A community garden brings people together
Residents find a feeling of neighborliness as they tend to communal vegetable plots.
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The plots seem to reflect gardeners' personalities, as well as preferences. One is all tomatoes, another nothing but cabbage. One has neat rows of staked beans, and the next has wild patches of squash.Skip to next paragraph
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Smells float by, the rot of compost giving way to the strong scent of basil.
Ezekiel, the teen from Burundi, doesn't know all his fellow gardeners' names, he said, but when he sees them, he knows who goes with each plot.
"Everyone's been really, really friendly," Ms. Pope said. People share their crops willingly.
That sharing is part of the social nature of it. "It really builds relationships," said Ms. Padgett, whose son plans to build a new shed and sitting area for his Eagle Scout project.
People are saving money, too. Powell said he and his wife cut their food bill to $20 per week for several months last year.
The garden has also sparked more involvement in the neighborhood.
Padgett said every gardener in Powell's back yard last year has gone on to other neighborhood involvement. One man is head of the neighborhood watch now. Others joined the neighborhood forum.
"We're trying to bring about some positive changes so people want to live in Southeast," Padgett said. "We need people to feel proud of where they live."
Community gardens date to the late 19th century, according to Betsy Johnson of the American Community Gardening Association, but it wasn't until the 1970s that benefits such as community-building and crime reduction were recognized and touted as reasons to create gardens.
In recent years, Ms. Johnson said, community gardens have been increasingly driven by governments and agencies.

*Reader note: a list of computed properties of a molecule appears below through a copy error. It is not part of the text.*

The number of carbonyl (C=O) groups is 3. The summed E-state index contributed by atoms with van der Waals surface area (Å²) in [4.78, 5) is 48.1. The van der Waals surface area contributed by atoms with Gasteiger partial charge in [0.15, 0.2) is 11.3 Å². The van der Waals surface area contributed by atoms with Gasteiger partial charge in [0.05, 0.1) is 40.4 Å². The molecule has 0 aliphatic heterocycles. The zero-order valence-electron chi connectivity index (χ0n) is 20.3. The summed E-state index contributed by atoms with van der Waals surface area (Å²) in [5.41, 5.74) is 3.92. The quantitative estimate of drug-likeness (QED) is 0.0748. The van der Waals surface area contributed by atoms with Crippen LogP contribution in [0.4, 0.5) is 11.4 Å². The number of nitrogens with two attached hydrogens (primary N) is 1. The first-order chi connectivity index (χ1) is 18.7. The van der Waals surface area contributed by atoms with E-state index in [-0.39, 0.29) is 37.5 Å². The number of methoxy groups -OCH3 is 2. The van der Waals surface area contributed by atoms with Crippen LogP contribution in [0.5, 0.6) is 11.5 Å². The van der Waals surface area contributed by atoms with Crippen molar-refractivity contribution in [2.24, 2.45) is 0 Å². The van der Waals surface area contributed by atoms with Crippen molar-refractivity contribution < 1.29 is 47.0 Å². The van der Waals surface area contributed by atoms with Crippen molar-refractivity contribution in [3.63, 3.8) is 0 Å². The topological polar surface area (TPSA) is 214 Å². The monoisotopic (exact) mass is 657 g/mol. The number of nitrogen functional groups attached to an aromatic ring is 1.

"Putting a shovel in the ground and planting plants is the easiest part of starting a community garden," she said. But the garden won't be sustainable if it's not born of a desire in the community.
Roanoke's community-driven effort has caught the interest of government. The garden association recently won a $22,000 Community Development Block Grant to establish a community garden in the Hurt Park neighborhood, with an option for an additional $14,000 to buy land if necessary.
Powell said the money will go for a water system, raised beds for the elderly and people with disabilities, tools, fencing, and other amenities. The garden also will have a youth element in conjunction with the West End Center and the Virginia Cooperative Extension.
Powell has identified land for a garden in Wasena and is talking with the Vinton Town Council about a garden there, too.
Growing your own food seems catching.
"I can't imagine not having a garden now," Pope said. "I wouldn't ever go to the store and buy a tomato again."
You may also want to visit Gardening With the Monitor on Flickr. If you join the group (it’s free), you can upload your garden photos — and possibly win a prize. Deadline is Aug. 11. Join the discussions and get answers to your gardening questions.